Not long ago, the thing in the tank was a living animal—a bobcat that prowled and hunted the way bobcats do, and then eventually died. What’s in the tank doesn’t resemble a bobcat, though. It’s just a mass that looks a little bit like jerky meat still on the bone. And the bobcat isn't alone, either: Little black beetles and setae-studded larvae are swarming all over the meat, devouring it. Put an ear to the top of the tank, and you’ll hear something akin to the snap-crackle-pop of Rice Krispies just drenched in milk—the sound of thousands of dermestid beetles hard at work.
The bobcat is on its way to becoming an osteological specimen at Chicago’s Field Museum. Like most natural history museums around the world, the Field uses Dermestes maculatus, or hide beetles, to clean its specimens. The museum has 10 colonies, which live and work in aquaria around a third-floor room that’s closed off from the rest of the museum by two double doors. The specimens within the tanks are in various stages of cleanliness: One holds what appears to be a sloth arm, and in some, beetles and larvae hunt for meat on skeletons that are nearly picked clean.
Across the room, on a countertop next to the sink, carcasses stripped of their skin and excess musculature sit drying on racks and plastic trays. “The beetles like the meat a little bit dry,” explains research assistant Joshua Engel. He points to one—“this is a seagull”—then another: “This one might be beaver.” The scent of putrid meat hangs in the air. “You get used to it pretty quickly,” he says.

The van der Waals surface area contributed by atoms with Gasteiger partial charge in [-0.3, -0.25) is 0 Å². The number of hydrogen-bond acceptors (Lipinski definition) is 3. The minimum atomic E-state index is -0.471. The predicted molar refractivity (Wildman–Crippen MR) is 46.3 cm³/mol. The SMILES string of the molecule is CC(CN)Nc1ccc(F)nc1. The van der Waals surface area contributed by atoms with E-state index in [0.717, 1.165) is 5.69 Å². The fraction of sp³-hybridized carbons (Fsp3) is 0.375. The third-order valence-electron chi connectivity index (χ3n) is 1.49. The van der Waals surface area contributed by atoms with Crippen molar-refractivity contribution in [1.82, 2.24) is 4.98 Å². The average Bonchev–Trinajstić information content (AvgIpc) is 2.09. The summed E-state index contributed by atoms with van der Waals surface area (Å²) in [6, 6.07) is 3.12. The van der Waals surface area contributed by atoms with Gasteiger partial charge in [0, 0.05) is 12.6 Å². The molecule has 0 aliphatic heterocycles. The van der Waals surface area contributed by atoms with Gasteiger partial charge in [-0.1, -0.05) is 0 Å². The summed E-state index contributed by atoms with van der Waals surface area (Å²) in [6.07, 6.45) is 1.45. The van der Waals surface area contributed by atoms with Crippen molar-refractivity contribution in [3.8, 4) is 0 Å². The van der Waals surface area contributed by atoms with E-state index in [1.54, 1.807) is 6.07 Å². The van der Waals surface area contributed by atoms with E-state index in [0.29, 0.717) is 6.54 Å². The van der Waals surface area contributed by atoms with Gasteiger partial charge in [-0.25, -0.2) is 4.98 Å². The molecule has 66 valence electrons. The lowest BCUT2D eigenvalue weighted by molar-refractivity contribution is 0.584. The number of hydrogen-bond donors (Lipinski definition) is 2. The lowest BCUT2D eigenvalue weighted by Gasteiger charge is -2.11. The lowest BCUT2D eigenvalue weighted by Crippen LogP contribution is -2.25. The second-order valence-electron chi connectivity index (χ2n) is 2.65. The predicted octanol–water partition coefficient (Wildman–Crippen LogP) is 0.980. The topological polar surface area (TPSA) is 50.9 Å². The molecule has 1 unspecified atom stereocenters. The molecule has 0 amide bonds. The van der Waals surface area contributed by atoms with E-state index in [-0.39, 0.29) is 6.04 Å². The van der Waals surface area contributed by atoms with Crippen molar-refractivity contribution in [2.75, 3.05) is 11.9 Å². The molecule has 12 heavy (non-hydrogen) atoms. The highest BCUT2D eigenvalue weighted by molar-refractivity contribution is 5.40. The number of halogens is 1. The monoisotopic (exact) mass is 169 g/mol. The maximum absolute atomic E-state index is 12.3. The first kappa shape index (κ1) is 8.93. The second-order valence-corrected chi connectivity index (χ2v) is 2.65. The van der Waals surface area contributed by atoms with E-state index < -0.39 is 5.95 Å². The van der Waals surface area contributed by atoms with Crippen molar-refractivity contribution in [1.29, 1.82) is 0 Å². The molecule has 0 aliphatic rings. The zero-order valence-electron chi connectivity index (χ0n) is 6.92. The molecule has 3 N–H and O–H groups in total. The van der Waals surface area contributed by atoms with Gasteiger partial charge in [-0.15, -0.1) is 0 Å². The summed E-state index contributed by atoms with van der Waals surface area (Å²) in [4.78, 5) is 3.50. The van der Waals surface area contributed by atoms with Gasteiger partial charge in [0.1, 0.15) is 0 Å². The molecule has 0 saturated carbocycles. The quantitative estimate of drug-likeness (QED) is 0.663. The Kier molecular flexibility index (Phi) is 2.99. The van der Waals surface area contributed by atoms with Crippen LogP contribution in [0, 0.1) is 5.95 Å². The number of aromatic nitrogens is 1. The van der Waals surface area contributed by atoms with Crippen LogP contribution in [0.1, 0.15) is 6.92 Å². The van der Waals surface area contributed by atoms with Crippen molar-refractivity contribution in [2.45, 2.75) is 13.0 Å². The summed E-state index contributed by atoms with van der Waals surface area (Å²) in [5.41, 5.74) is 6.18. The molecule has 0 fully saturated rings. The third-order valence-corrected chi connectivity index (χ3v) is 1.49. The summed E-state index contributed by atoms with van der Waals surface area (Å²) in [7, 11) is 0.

If the thought of beetles eating the meat off animal bones in an enclosed space turns your stomach, you’re not alone. But despite the ick factor, natural history museums are so indebted to the insects that they’ve been nicknamed “museum bugs.” And in fact, dermestid beetles have a number of advantages over other osteological prep methods: They eat the tissue from specimens in a fraction of the time (a colony can clean off a small rodent in just a few hours, a big bird like a seagull in a few days), are significantly less messy than other methods, and are much less harmful to the bones themselves. “We love them,” William Stanley, director of the Field Museum’s Gantz Family Collections Center, tells mental_floss. Dermestid beetles are, he says, the unsung heroes of natural history museums. As long as they don’t escape.